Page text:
Soccer / Football Opinion

Do the owners of soccer clubs know what they are doing?

Owners can spend too much money.  Yes, that is correct, you can spend too much money.  They end up buying problems and not building a base/foundation at the club. Think about it, when you go to a restaurant do you need to buy four plates of food? Perhaps one and then three appetizers. What ends up happening is players talent is wasted. As a result of this you have disgruntled players which creates for a bad atmosphere within the locker room and lack of performance on the pitch.

When new owners take over a club they often don’t understand the history and more importantly traditions of the club – and if they do they often don’t care. Take Manchester City owner Sheikh Mansour bn Zayed Al Nahyan. Al Nahyan has spent millions and millions of dollars buying up talent all across the EPL for his new club. This is a strange business model to follow because there is no structure and base within the club. As a player myself, players need to know what the structure is, who their teammates are for the long haul, and understand their role. If players are coming and going then the results won’t happen. Perhaps you will win some games but you won’t build a solid future for the club.

Another example regarding owners not knowing what they are doing is FC Chelsea recently having sacked assistant coach Ray Wilkins. Wilkins is a former Chelsea and England player. He has Chelsea in his blood through and through. This is a very important point because he is a symbol and part of the foundation of the club. The sacking of Wilkins did not go over well with the Chelsea faithful and there is obviously more going on behind the scenes than the club is letting on since Chelsea have only won one of their last six games. And besides, since when is the assistant a problem or to blame?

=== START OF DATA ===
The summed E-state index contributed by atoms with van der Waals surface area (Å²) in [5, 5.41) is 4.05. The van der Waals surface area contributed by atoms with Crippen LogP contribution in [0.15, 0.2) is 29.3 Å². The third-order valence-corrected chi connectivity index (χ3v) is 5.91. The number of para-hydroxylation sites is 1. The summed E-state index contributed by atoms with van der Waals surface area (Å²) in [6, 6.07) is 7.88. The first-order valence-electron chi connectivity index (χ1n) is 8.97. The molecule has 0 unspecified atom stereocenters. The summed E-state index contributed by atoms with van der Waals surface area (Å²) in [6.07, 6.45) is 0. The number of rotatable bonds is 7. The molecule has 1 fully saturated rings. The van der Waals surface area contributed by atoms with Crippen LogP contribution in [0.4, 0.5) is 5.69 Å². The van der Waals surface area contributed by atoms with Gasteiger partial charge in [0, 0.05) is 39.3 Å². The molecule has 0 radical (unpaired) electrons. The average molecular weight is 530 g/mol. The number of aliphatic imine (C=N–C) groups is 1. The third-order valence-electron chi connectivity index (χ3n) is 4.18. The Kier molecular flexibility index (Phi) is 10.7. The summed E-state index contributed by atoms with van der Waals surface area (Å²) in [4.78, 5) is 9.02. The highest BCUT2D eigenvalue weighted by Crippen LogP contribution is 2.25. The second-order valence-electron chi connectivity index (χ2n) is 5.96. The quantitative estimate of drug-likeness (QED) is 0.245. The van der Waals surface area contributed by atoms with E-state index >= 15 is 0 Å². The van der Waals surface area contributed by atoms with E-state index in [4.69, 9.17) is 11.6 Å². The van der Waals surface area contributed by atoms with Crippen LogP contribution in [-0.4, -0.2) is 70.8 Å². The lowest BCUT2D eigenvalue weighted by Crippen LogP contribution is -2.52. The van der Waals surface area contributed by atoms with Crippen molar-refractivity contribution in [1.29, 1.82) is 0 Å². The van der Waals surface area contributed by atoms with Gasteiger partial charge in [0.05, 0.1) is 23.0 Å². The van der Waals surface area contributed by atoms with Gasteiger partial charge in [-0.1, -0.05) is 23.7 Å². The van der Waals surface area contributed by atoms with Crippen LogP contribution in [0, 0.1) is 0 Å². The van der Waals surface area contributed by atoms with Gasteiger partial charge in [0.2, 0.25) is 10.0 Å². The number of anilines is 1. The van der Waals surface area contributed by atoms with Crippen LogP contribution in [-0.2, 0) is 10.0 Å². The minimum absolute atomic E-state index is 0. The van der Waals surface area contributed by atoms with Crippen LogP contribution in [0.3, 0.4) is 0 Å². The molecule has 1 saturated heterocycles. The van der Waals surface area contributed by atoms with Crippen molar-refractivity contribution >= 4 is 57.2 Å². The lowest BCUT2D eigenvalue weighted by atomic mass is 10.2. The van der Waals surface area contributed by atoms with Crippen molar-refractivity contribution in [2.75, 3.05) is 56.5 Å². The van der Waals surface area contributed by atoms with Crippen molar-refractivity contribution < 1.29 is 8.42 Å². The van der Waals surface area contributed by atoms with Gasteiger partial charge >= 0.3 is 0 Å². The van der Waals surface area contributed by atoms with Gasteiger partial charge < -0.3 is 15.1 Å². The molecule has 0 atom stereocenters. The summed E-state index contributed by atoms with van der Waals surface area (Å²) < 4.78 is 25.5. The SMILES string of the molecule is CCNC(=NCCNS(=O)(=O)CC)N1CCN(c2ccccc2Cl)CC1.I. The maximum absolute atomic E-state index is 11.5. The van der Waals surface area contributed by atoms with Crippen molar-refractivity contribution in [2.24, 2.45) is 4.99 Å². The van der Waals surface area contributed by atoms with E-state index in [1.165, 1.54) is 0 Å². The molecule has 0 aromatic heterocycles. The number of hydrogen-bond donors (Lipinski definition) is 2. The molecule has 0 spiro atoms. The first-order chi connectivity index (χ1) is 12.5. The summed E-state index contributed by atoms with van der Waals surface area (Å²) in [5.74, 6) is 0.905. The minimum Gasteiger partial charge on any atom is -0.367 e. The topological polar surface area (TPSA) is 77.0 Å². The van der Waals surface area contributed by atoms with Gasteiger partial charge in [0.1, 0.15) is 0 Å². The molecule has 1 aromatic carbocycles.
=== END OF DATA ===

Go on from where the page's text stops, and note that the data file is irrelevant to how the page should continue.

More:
Every club goes through their problems but it is important to establish a foundation, values and eventually tradition at the club. The club needs to be based on something in order to move forward. If there is no base then what happens (and we are seeing this with the Chelsea and Manchester City) is that the club itself becomes overshadowed by issues that are not about the most important thing…the game itself. Attitude and egos become a bigger problem than ever before and players become more concerned with their pay cheque than the one game a week they are required to play.

What I hope to see, is a stronger emphasis on developing players through the youth programs at each club. It is far more exciting to watch a player who is truly passionate about the club he plays for than for some over price player to wear the shirt for a season before getting shipped out to another club.  Just ask Barcelona and their youth system.  They trained and developed three of the world’s top players: Iniesta, Xavi and Messi. The entire roster does not need to come through the club ranks but it would be better to see a greater number of players come through.

As for foreign owners buying up clubs and treating them like a game of chess, it will be interesting to see what happens next. Hopefully they don’t destroy these clubs. Unfortunately, in some people’s eyes this has already happened.

Philip MacDonald

By Philip MacDonald

The idea for Goalden is to help other soccer players of all ages improve the many different aspects of their game. We began coaching youth teams and watching youth soccer all over Ontario. We watched semi-professional and professional teams and noticed how far the game still has to develop here. From that, we decided we want to help others obtain the best information as early as possible in their soccer careers. We want to educate readers about the game of soccer and the fine details that are often overlooked by coaches in North America.

What do you think?